The Enterprise Gives Google Glass a Second Look
The wearable tech didn’t catch on with consumers, but it’s gaining widespread acceptance in the workplace, from automakers to insurance.
This program was produced by the Marketing Department of WIRED and Ars in collaboration with CA Technologies.
Google Glass was an epic fail, right? Maybe not.
Sure, the head-mounted wearable computer elicited a firestorm of objections about privacy when it came out in 2013, and it struggled with countless bugs and a flat response from consumers—perhaps because walking around with your computer in front of your eyes made you a bit of a freak on the subway. Plus, it cost $1,300 to boot.
But Glass didn’t die. In fact, it’s picking up steam in niche businesses where people need hands-free laptops.
“Microsoft Office doesn’t work if I’m wearing work gloves and have a wrench in my hand,” says Lucas Schlager, marketing director of Pristine, a venture-backed startup that sells Glass to businesses for streaming video. “This is hands-free, and some businesses have cracked the code and found real business value.”
“Some businesses have cracked the code and found real business value.”
— Lucas Schlager, marketing director, Pristine
Saving on Travel Costs—and Time
Smart glasses are becoming standard equipment on some car assembly lines. Field technicians now use them to get instant help repairing equipment from senior, remotely located colleagues. Surgeons wear them to teach far-flung students by streaming live surgeries. Inspectors rely on them to see inside containers on cargo ships and check on deliveries. And insurance risk control consultants wear them when sizing up a commercial business for an insurance policy.
Case in point: This summer, Erie Insurance, a Pennsylvania insurer, equipped seven of its underwriters with smart glasses while out reviewing sites. Erie’s underwriters wear the glasses to get on-the-spot answers about a property they’re reviewing from supervisors back in the office. Perhaps a supervisor needs a second look at the safety controls on equipment inside a manufacturing facility, or they want to oversee the underwriter’s work regarding fire hazards inside a factory’s spray paint booth.
The live video stream puts the supervisor right there, looking over the underwriter’s shoulder, without the travel. Normally it would require photos and video documentation and several hours to get those answers—or a supervisor would accompany an underwriter on such trips, says Bob Kupris, Erie’s director of risk control.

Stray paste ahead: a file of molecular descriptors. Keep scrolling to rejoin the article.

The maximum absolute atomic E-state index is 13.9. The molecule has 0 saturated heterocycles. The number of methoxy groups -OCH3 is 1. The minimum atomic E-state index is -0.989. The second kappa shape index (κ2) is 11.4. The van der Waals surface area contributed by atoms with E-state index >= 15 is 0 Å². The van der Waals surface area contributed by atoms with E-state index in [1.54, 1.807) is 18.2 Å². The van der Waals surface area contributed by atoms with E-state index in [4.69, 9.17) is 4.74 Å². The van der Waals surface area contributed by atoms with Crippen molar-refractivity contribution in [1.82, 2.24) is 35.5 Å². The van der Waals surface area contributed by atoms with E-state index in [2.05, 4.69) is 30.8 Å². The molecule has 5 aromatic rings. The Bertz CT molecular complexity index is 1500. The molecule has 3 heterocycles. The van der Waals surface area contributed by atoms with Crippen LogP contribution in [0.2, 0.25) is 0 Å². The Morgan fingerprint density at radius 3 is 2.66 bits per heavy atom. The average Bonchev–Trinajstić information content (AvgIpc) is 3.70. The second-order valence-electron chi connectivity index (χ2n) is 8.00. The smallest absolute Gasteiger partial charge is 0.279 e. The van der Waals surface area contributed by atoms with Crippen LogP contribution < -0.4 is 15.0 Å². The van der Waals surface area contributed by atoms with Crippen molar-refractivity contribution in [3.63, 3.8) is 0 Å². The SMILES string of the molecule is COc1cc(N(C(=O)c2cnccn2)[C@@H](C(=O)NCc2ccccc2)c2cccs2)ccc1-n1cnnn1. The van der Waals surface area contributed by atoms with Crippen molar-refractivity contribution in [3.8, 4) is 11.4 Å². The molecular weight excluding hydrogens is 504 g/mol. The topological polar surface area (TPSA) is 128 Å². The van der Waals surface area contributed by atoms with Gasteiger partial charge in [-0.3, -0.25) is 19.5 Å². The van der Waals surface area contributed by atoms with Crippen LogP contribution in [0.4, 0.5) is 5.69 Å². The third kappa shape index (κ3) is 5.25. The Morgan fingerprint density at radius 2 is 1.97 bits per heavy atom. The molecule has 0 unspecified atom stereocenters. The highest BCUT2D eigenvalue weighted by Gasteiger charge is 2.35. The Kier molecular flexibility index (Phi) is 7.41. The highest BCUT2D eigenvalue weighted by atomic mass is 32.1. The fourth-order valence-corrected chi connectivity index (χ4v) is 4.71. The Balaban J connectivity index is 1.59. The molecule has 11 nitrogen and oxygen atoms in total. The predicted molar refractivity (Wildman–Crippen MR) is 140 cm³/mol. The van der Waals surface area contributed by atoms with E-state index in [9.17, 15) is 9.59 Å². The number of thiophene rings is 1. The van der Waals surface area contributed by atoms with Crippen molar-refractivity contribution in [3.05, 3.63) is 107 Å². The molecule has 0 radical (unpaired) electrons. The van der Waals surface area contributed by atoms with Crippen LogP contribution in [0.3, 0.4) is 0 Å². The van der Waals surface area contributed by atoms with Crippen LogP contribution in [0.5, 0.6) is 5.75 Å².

Dizziness hasn’t been a problem, nor has the worry of looking like a cyborg. The only challenge so far has been occasional spotty cell service, Kupris says, since the tech requires a solid Internet connection, but those cases have been rare. In fact, the savings of both time and travel costs was enough that the insurer will roll out smart glasses to its 50-person risk control staff over the next three years. “The feedback has been positive,” Kupris says.
Eyeing Mass Adoption
While the rest of the world declared Glass dead, the enterprise market for Glass has quietly been building, as companies like Microsoft, ODG, Vuzix and Sony bet on smart glasses, and startups like Pristine and AMA Xperteye package the equipment with software for key industries. The software can be specific: annotating live video streams, sending text messages while sharing screens in noisy settings or compiling a report in the background while transcribing and capturing video.
“We’re seeing it go from pilot tests to mass industry adoption,” says Tony Sun, an analyst who follows the technology at Lux Research, which focuses on emerging technologies. Volkswagen has made smart glasses, equipped with touch- and voice-control capabilities, standard equipment at one of its oldest plants. Yet the technology still needs time to mature, argues Sun, and the biggest barrier to adoption is that there is no single technology standard that weaves all the hardware and software together. “It’s fragmented,” he says.
Still, AugmentedReality.org projected last year that smart glasses would not only survive but thrive, hitting 1 billion shipments by 2020. Schlager, who leads marketing at the Austin-based Pristine, is equally bullish on Glass’ prospects. Pristine, which has 24 employees, bet the farm on Glass, and has $5.5 million from investors riding on its potential. “We’re coming out of the trough of despair,” Schlager says, “and I really think 2017 will be the year of the smart glass.”